WALLACE: Let's face it, obviously you're promoting a book and being a potential candidate is good for business in that sense. But here's the serious question, which I think relating to all this -- don't the American people deserve a candidate who believes with all of his or her heart that they are the best person for the job?
HUCKABEE: Absolutely. And one of the reasons that I have not yet made that decision is because I'm working through that process. I think I would be an excellent president and a good candidate.
But what I want to know is do I think I can carry it to the finish line? Can I raise the level of money, an obscene amount of money that's going to be necessary to win the primary, and then to challenge an incoming president who's going to have a billion dollars piled up just waiting on somebody to come after him?
Huckabee, like some other Republicans, is apoplectic about Obama telling his Justice Department to no longer defend the 1996 Defense of Marriage Act, which he had been, even though concurrently he was arguing to get rid of "don't ask, don't tell," in the military, infuriating gay rights activists. Now the President has stirred up the right wing with this issue, and Huckabee is predicting that Obama will lose support with his most loyal supporters, black Democrats.
ALLACE: This week the president decided, decided that the Defense of Marriage Act, which bars federal recognition of same-sex marriage, is unconstitutional, and he directed the Justice Department to no longer defend DOMA, the Defense of Marriage Act, in court. You say that that could destroy the president. Isn't that over the top?
HUCKABEE: No. I'll tell you why. Maybe that's a hyperbole, but heck politicians are given a little hyperbole, as are talk show hosts. But here's what I mean by that. First of all, he alienated the African-American community. Overwhelmingly African-Americans support traditional marriages, more than Hispanics and more than whites. In the white community, it's about 56 percent, 65 in the Hispanic, 75 in the African-American community.
You have African-American church leaders like Anthony Evans coming out saying of the 34,000 churches that he networks with, they are in arms about this. But secondly...
WALLACE: But if he believes that it's unconstitutional, I mean you would say give an honest answer.
HUCKABEE: Well, let's take a look at that. He said because some lower court decided that a part of DOMA was unconstitutional that he would not enforce it. OK. By that logic, he should not try to implement Obamacare, because some lower courts have already decided that it's unconstitutional.
That's hypocritical. It's hypocritical and it's dishonest, because when he ran for president, Chris, he said he supported traditional marriage. He's on the record. Now, the question is was he dishonest then? Is he dishonest now? Or did he change his view, and if he did when and why?
WALLACE: If he did change his view, is that legitimate?
HUCKABEE: He better explain why because that's not why he got elected. And here's another thing I think he's got to explain. Why is it that on one hand, he has been saying that if this issue is addressed, it should be addressed legislatively, and now he's doing it not legislatively, not even judicially?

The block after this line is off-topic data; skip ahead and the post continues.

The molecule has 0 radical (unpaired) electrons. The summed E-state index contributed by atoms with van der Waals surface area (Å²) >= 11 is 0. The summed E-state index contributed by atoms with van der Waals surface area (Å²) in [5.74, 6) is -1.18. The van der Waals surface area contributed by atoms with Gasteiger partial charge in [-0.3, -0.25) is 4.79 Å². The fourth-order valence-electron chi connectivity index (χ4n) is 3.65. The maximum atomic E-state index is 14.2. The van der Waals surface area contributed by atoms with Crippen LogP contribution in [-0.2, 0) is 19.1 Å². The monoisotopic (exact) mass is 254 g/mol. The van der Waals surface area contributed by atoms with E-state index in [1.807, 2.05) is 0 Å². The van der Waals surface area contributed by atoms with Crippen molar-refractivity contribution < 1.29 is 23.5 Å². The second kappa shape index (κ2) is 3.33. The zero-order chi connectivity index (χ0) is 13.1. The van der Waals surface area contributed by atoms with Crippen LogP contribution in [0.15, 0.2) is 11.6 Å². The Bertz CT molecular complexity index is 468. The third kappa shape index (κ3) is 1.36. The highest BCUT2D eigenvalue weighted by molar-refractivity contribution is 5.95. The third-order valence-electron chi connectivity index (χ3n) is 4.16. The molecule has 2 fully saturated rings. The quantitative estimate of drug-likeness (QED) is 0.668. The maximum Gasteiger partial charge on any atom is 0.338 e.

Judicially, it would go to the Supreme Court. He's doing it administratively. I don't think that what he's doing is constitutional. If a president begins to decide which pieces of the law he's going to choose to support or endorse or enforce based on a lower court decision, not because it's actually bubbled up to a final adjudication -- that is an unusual precedent for a president to take.
Port of St. Petersburg
Six days ago, President Barack Obama said the fight to stop the oil leak is "finally close to coming to an end." Six days ago, BP announced a "significant milestone" after drilling mud into the well that held back the flow of crude oil, a process called "static kill".
But Wednesday, Greenpeace launched from the Port of St. Petersburg to embark on a three-month long expedition to investigate the oil spill in the Gulf of Mexico in search of answers coming from someone other than BP or the government.
A 50-meter long icebreaking ship known as the Artic Sunrise will house the crew of researchers, marine biologists, environmentalists and activists. Their hope is to conduct an investigation of the spill through research and through independent study to perhaps find something that was missed in the clear-the-oil shuffle.
"What do I expect? I honestly don't know. Going back into very recent history, what BP will try and do to the science that we do, we'll see. We've got independent scientists on board, we're an independent organization and we'll go out and do what we need to do," said Dan Howells, Greenpeace USA Deputy Campaigns Director.
This morning the Tampa City Council rejected a proposal to have the Florida Department of Transportation apply for federal funds to study extending the Tampa-Orlando high speed rail line to Tampa's International Airport.
The 70 minute long discussion featured several speakers who told the Council that they did not believe it was viable to extend high speed rail to TIA, but instead support having a light rail link go there.
City Council woman Mary Mulhern, who has single handedly been a force in driving the discussion about getting funds to study the possible link, challenged those speakers, such as TIA interim director John Wheat and Ed Turanchik, currently a consultant with an agency working with the FDOT on the rail line, saying there has never been a definitive study to determine whether or not it in fact was viable.